Kerkorian was never charged, nor were other high-profile clients whose names came up in media coverage, including Ovitz, Paramount Pictures Corp. Chairman Brad Grey, and comedian Chris Rock. Another high-profile lawyer, Bert Fields, acknowledged having used Pellicano’s services but denied any wrongdoing and was not charged.
Christensen’s attorneys, Seth Hufstedler and Dan Marmalefsky, told the appellate panel that Fischer had erred in allowing jurors to hear privileged conversations between him and Pellicano, and in removing a juror for allegedly failing to deliberate. They also said the sentence was excessive in light of federal guidelines and the U.S. Probation Office’s recommendation that he serve 10 months of home detention.
The judges, however, rejected the claims of privilege, saying very little of the recorded conversations dealt with the Bonder-Kerkorian child support litigation that Christensen had hired Pellicano to help with. To the extent that the recordings included privileged material, their admission was harmless because the non-privileged portions contained enough incriminating evidence to convict the investigator and the attorney of conspiracy and illegal wiretapping, Clifton wrote.
The panel also said the district judge acted within her discretion when she removed the juror identified in the opinion as Juror 7. Fischer took the step following an inquiry into claims by other jurors that Juror 7 had refused to deliberate, claiming that, because the government engages in wiretapping, it shouldn’t be illegal for private citizens to do it, statements the juror denied having made.
“We conclude that the district court’s findings regarding Juror 7’s untruthfulness and unwillingness to follow the law were not clearly erroneous,” Clifton said. “Those findings provided cause for dismissing the juror.”
The panel also upheld the sentence, saying the judge properly took into account Christensen’s “supervisory role” in his dealings with Pellicano, the fact that he committed the crime for economic gain, and his abuse of the trust placed in him as a member of the bar.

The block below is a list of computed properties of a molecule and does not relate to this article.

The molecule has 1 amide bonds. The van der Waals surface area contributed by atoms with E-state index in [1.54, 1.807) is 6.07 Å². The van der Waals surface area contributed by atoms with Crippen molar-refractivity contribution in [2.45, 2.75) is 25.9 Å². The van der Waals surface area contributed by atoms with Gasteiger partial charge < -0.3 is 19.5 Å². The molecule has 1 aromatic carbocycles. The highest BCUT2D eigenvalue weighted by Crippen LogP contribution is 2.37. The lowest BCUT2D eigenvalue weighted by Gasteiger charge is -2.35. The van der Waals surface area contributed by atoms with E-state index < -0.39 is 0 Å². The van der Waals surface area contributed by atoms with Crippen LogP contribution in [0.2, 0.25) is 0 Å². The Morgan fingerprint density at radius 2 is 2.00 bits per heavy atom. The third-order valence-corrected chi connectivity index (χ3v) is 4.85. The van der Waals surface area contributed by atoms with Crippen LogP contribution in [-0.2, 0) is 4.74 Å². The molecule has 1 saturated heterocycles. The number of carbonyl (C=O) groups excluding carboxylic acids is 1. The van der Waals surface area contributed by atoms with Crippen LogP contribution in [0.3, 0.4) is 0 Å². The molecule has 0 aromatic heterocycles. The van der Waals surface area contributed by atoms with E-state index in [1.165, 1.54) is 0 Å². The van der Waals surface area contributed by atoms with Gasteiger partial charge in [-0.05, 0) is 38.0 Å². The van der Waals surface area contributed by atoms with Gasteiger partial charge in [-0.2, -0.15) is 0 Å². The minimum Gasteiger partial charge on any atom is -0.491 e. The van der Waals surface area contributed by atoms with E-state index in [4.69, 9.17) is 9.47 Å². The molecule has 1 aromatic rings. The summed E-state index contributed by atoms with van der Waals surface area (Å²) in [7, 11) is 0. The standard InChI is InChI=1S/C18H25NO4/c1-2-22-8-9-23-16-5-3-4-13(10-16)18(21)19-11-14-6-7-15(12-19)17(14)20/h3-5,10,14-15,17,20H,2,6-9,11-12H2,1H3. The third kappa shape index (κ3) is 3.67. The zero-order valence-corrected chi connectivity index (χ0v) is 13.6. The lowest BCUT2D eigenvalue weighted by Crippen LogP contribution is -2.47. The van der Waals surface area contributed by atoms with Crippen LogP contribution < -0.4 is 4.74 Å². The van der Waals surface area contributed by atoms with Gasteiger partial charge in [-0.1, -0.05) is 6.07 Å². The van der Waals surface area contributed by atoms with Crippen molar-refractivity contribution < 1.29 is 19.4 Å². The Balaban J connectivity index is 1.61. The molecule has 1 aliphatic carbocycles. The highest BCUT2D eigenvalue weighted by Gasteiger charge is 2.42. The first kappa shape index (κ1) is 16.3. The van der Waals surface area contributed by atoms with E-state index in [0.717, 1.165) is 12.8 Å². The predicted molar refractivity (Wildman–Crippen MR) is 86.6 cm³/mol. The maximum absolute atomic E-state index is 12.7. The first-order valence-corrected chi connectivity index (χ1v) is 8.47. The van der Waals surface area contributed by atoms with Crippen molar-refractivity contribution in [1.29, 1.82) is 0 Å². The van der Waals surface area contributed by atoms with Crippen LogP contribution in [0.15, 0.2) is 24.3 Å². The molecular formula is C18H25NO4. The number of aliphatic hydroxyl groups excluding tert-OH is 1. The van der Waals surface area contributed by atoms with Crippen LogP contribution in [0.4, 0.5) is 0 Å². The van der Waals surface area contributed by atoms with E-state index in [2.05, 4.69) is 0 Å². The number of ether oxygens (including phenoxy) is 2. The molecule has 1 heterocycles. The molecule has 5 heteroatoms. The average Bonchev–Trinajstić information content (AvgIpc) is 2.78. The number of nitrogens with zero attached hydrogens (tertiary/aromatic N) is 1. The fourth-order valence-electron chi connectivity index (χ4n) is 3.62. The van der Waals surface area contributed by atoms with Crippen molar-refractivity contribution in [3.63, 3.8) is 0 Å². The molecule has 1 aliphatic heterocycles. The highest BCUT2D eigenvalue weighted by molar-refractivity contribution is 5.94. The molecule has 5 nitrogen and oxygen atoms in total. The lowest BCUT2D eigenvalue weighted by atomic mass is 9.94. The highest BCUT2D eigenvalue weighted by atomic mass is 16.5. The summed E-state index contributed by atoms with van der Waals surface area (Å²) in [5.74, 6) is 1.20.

With respect to the first trial, Pellicano was ordered retried on two counts of aiding and abetting computer fraud and unauthorized computer access. The court also reversed two similar counts against Arneson and one count of aiding and abetting computer fraud against Turner.
With the major convictions against those men affirmed, federal prosecutors told The Associated Press they would probably ask a judge to impose the same sentences.
Abner Nicherie, the businessman sentenced to 21 months in prison for hiring Pellicano to spy on a rival, had his one count of aiding and abetting a wiretap thrown out. Prosecutors were considering whether to retry him.
The software developer’s convictions were also upheld.
Senior Judge Raymond C. Fisher concurred in the opinion. Chief District Judge Dana L. Christensen of the District of Montana, dissented with respect to the convictions in the second trial, arguing that the dismissal of Juror 7 based on credibility findings was an abuse of discretion.
Assistant U.S. Attorneys Kevin M. Lally and Joshua A. Klein argued the appeals for the government, with San Francisco attorney Steven F. Gruel representing Pellicano.
The case is United States v. Christensen, 08-50531.
Copyright 2015, Metropolitan News Company